When I said yesterday that the right to vote was increasingly being treated as a partisan political game, I had no way to know that a very prominent Republican politician would supply an instant illustration, per a report from the Bergen Record:
Governor Christie pushed further into the contentious debate over voting rights than ever before, saying Tuesday that Republicans need to win gubernatorial races this year so that they’re the ones controlling “voting mechanisms” going into the next presidential election….
Governor Christie pushed further into the contentious debate over voting rights than ever before, saying Tuesday that Republicans need to win gubernatorial races this year so that they’re the ones controlling “voting mechanisms” going into the next presidential election.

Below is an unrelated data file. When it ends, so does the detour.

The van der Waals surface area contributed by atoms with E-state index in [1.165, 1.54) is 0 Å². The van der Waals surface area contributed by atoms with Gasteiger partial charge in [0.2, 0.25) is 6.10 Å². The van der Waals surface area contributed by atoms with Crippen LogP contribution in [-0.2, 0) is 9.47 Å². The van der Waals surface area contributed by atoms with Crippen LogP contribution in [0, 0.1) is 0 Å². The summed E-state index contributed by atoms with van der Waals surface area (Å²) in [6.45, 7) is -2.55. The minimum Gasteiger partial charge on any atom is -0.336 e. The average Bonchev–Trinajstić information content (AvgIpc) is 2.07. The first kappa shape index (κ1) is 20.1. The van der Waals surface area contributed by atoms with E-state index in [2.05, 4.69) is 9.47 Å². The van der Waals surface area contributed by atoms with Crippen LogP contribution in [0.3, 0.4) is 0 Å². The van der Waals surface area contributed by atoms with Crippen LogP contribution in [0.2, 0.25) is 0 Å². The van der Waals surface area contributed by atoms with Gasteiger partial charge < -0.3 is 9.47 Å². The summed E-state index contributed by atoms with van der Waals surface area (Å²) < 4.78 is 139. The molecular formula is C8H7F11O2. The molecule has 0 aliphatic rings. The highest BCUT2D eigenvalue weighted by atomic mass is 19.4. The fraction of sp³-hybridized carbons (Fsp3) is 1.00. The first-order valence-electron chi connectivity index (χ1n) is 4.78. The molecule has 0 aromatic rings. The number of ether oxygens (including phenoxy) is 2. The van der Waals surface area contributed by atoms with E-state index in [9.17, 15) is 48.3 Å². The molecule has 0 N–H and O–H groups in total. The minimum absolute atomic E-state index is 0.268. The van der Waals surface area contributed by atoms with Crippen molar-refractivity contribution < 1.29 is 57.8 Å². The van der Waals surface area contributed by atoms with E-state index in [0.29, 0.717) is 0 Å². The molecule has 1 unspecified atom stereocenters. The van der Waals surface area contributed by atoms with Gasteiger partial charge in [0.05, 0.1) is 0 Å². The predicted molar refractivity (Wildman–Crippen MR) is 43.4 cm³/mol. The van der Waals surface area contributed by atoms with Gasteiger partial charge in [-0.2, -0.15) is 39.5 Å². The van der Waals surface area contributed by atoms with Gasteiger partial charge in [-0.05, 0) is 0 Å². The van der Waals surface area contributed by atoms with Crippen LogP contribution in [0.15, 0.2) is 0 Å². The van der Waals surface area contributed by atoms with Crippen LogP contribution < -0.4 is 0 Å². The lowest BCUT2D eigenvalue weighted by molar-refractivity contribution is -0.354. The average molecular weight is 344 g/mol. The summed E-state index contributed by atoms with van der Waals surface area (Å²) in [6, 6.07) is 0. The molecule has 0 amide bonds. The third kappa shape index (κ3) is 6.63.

“Would you rather have Rick Scott in Florida overseeing the voting mechanism, or Charlie Crist? Would you rather have Scott Walker in Wisconsin overseeing the voting mechanism, or would you rather have Mary Burke? Who would you rather have in Ohio, John Kasich or Ed FitzGerald?” he asked.
Brother Benen commented archly:
I’m not sure which is worse: the prospect of Christie making these remarks without thinking them through or Christie making these remarks because he’s already thought this through.
In theory, in a functioning democracy, control over “voting mechanisms” shouldn’t dictate election outcomes. Citizens consider the candidates, they cast their ballots, the ballots are counted, and the winner takes office. It’s supposed to be non-partisan – indeed, the oversight of the elections process must be professional and detached from politics in order to maintain the integrity of the system itself.
So what exactly is Chris Christie suggesting here?….
[P]olitical scientist Norm Ornstein paraphrased Christie’s comments this way: “How can we cheat on vote counts if we don’t control the governorships?”
Yep, Republicans are treating the right to vote as discretionary, depending on their party’s needs, which makes voter suppression just another day at the office.